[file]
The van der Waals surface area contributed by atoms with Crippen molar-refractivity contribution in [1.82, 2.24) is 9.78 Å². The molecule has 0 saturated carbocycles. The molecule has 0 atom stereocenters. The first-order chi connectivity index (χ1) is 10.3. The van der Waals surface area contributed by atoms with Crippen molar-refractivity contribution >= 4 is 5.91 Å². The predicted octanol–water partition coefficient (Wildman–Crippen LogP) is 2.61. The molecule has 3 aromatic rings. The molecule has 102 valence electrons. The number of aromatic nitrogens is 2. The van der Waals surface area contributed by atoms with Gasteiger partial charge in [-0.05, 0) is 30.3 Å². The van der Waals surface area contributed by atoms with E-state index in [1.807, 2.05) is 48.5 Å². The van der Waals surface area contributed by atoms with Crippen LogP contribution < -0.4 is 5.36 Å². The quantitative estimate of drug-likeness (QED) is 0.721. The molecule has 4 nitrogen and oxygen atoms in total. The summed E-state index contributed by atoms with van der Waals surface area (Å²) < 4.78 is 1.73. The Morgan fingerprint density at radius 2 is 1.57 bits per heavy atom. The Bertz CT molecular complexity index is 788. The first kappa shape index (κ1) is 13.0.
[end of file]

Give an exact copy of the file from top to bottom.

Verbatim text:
The van der Waals surface area contributed by atoms with Crippen molar-refractivity contribution in [1.82, 2.24) is 9.78 Å². The molecule has 0 saturated carbocycles. The molecule has 0 atom stereocenters. The first-order chi connectivity index (χ1) is 10.3. The van der Waals surface area contributed by atoms with Crippen molar-refractivity contribution >= 4 is 5.91 Å². The predicted octanol–water partition coefficient (Wildman–Crippen LogP) is 2.61. The molecule has 3 aromatic rings. The molecule has 102 valence electrons. The number of aromatic nitrogens is 2. The van der Waals surface area contributed by atoms with Gasteiger partial charge in [-0.05, 0) is 30.3 Å². The van der Waals surface area contributed by atoms with E-state index in [1.807, 2.05) is 48.5 Å². The van der Waals surface area contributed by atoms with Crippen LogP contribution < -0.4 is 5.36 Å². The quantitative estimate of drug-likeness (QED) is 0.721. The molecule has 4 nitrogen and oxygen atoms in total. The summed E-state index contributed by atoms with van der Waals surface area (Å²) < 4.78 is 1.73. The Morgan fingerprint density at radius 2 is 1.57 bits per heavy atom. The Bertz CT molecular complexity index is 788. The first kappa shape index (κ1) is 13.0.